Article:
Trust Your Instinct Redux

Adam Barr posted a comment on my entry on Joel’s now obviously massively ancient article on interviewing at Microsoft, with some amplified comments in response to Scoble and even more amplified comments in his review of “How Would You Move Mount Fuji?” on Slashdot. (Whew. Way too much hyperlinking going on there.) It seems like there are some deeper issues between Adam and Microsoft that are going on in the background – I’m not quite sure how one jumps from my entry to the idea that I believe that “I work at Microsoft therefore I’m a genius at all things including evaluating talent” – but it is worth noting that I actually agree with many of the points that Adam brings up. Since I was just riffing on a thought I had about Joel’s article, I didn’t really cover everything I think about interviewing. So here are a few more thoughts that I think are worth saying…

To start with the practical side of things, I’ll cop to the fact that I don’t think I’m a great interviewer or all that good a judge of talent. I’m a pretty good programmer and a decent writer (I hope) but I make no claims to be Lamont Cranston. To be even more honest, interviewing people has always kind of terrified me. After a lot of conscious work I’ve gotten to the point where I can do it and feel reasonably secure in doing it, but if SteveB called me up tomorrow and told me he’d written me a Get Out of Jail Free card for interviewing from now until doomsday, I wouldn’t be sad.

Anyway, despite the stories I’ve heard on the web, all of the people who I’ve been on interview loops with at Microsoft have been genuinely interested in the candidates and have tried pretty hard to be being fair, open and honest. But Adam’s right that Trust Your Instinct by itself is hardly sufficient to conduct a decent interview. Too much belief in your own instincts can easily lead to arrogance and condescension. That principle always has to be counterbalanced with the equally important principle of Be Humble or, put an even better way, There But For The Grace…. (This applies not only to interviewing, obviously, but to the rest of work and life. Hubris has destroyed many a Microsoft competitor, and we’ve certainly had our share of near-misses.) The trick is finding the right path between Scylla and Charybdis – too much self-confidence or too little self-confidence can be equally deadly. Do I always get the balance right? Suuuuuuure I do…

One of the things that Adam will probably find most surprising is that I tend to agree with Poundstone’s “fifteen second” evaluation insight. More often than not, the initial impression I get from the very beginning of the interview is pretty much where I end up at the end of the interview, even though I consciously put my first impressions out of my mind. (One is certainly free to draw the conclusion that I do not really succeed at putting them out of my mind, but I would assure you I’ve gotten pretty good at it.) I’ve thought for a long time that the first thirty seconds of the interview are often the “real” interview and then the other fifty nine minutes and thirty seconds are follow-up to catch those times when the first impression is wrong. Which happens, certainly – sometimes people take a little while to get “warmed up” or may be having a bad day of it. But it is amazing how much the non-verbal cues that we’re hardly even aware of can say so much about a person. (I would point to another excellent Malcolm Gladwell piece from the New Yorker on this subject.)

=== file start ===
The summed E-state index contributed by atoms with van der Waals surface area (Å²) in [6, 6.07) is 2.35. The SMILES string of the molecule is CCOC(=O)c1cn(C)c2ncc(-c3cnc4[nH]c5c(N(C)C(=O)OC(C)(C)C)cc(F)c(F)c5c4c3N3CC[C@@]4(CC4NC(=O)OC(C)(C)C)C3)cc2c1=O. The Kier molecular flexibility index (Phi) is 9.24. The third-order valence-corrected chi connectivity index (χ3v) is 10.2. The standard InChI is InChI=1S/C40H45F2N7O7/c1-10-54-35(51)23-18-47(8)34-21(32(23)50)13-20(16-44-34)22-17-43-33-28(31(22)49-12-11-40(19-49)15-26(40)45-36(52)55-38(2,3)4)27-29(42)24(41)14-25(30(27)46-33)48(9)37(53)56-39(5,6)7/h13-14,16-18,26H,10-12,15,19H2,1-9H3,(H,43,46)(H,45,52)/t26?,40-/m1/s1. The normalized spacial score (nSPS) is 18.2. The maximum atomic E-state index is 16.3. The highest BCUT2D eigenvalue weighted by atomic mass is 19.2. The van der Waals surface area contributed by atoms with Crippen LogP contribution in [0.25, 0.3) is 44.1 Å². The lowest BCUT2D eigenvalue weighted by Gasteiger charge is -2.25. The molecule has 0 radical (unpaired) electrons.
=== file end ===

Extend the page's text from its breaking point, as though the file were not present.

And, finally, I’d completely agree that Microsoft’s style of interview is not a good intelligence test, mainly because that’s not what it’s intended to be. When I interview someone for Microsoft, I don’t really care whether they’re brilliant. I don’t really care if they’re an incredibly hard worker. I don’t really even care if they like computers and/or Microsoft and/or their old bosses. All I care about is, in order: a) can they do the job?, b) can they do the job well?, c) can they do the job well at Microsoft? The goal of the interview, in my eyes, is to figure that out and nothing more. There are really smart people who are nonetheless completely unable to get anything practical done. There are really hardworking people who nonetheless lack the creativity needed to solve difficult problems. Choosing for a single skill or talent or way of working is a really, really, really bad idea. The important question, indeed the only question, is whether the person is a good fit for the job and the company.

OK, one more point. In the case of the intern interview, Adam wondered aloud whether it would really be so bad to “give the kid a chance” and if he didn’t work out then “kick him to the curb and no permanent harm done.” The problem with that is pretty simple if you think about it for a moment. My team gets one intern for the summer (if we’re lucky) and we interview a bunch of college students for that position. It’s not a question of whether the kid is smarter than me or smarter than Bill Gates (in the case of the former, it’s often an even bet), it’s whether he’s going to do a better job than the rest of the kids who are vying for the position, pretty much all of whom are deserving of a break one way or another. I’d love to give ’em all a tryout, but there’s only so much one team can do…

[Hmmmmmm…. “Mr. Stud Interviewer.” I like the ring of that… Darn, now I’ll have to get some new business cards printed up!]

One thought on “Trust Your Instinct Redux

  1. Phil

    Good post. I especially like the second to last paragraph about hiring the right person for the job. In my experience interviewing, I’ve found trying to hire people who can do the job well to be a problem at times. Finding people who CAN do a job is easy, finding candidates that can do a job well is another issue…


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